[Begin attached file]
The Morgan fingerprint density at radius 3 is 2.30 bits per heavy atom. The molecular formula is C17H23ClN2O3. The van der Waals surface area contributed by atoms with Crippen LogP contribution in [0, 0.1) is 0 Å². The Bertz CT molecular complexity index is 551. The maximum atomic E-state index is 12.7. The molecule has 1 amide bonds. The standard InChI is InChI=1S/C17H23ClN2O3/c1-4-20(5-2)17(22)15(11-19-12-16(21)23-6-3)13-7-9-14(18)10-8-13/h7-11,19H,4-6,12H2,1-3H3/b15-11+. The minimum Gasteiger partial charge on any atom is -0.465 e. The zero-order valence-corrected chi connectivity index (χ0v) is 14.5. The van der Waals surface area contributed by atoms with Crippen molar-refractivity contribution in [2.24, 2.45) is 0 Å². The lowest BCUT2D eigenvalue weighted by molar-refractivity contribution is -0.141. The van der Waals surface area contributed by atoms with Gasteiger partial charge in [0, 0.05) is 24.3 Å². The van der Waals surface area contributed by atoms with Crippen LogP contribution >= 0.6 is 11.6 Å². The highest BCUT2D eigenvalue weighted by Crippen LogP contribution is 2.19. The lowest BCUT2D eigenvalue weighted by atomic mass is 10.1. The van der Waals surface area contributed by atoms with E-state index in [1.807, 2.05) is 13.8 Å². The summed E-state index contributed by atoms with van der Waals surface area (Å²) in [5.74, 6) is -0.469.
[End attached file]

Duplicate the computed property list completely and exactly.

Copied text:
The Morgan fingerprint density at radius 3 is 2.30 bits per heavy atom. The molecular formula is C17H23ClN2O3. The van der Waals surface area contributed by atoms with Crippen LogP contribution in [0, 0.1) is 0 Å². The Bertz CT molecular complexity index is 551. The maximum atomic E-state index is 12.7. The molecule has 1 amide bonds. The standard InChI is InChI=1S/C17H23ClN2O3/c1-4-20(5-2)17(22)15(11-19-12-16(21)23-6-3)13-7-9-14(18)10-8-13/h7-11,19H,4-6,12H2,1-3H3/b15-11+. The minimum Gasteiger partial charge on any atom is -0.465 e. The zero-order valence-corrected chi connectivity index (χ0v) is 14.5. The van der Waals surface area contributed by atoms with Crippen molar-refractivity contribution in [2.24, 2.45) is 0 Å². The lowest BCUT2D eigenvalue weighted by molar-refractivity contribution is -0.141. The van der Waals surface area contributed by atoms with Gasteiger partial charge in [0, 0.05) is 24.3 Å². The van der Waals surface area contributed by atoms with Crippen LogP contribution >= 0.6 is 11.6 Å². The highest BCUT2D eigenvalue weighted by Crippen LogP contribution is 2.19. The lowest BCUT2D eigenvalue weighted by atomic mass is 10.1. The van der Waals surface area contributed by atoms with E-state index in [1.807, 2.05) is 13.8 Å². The summed E-state index contributed by atoms with van der Waals surface area (Å²) in [5.74, 6) is -0.469.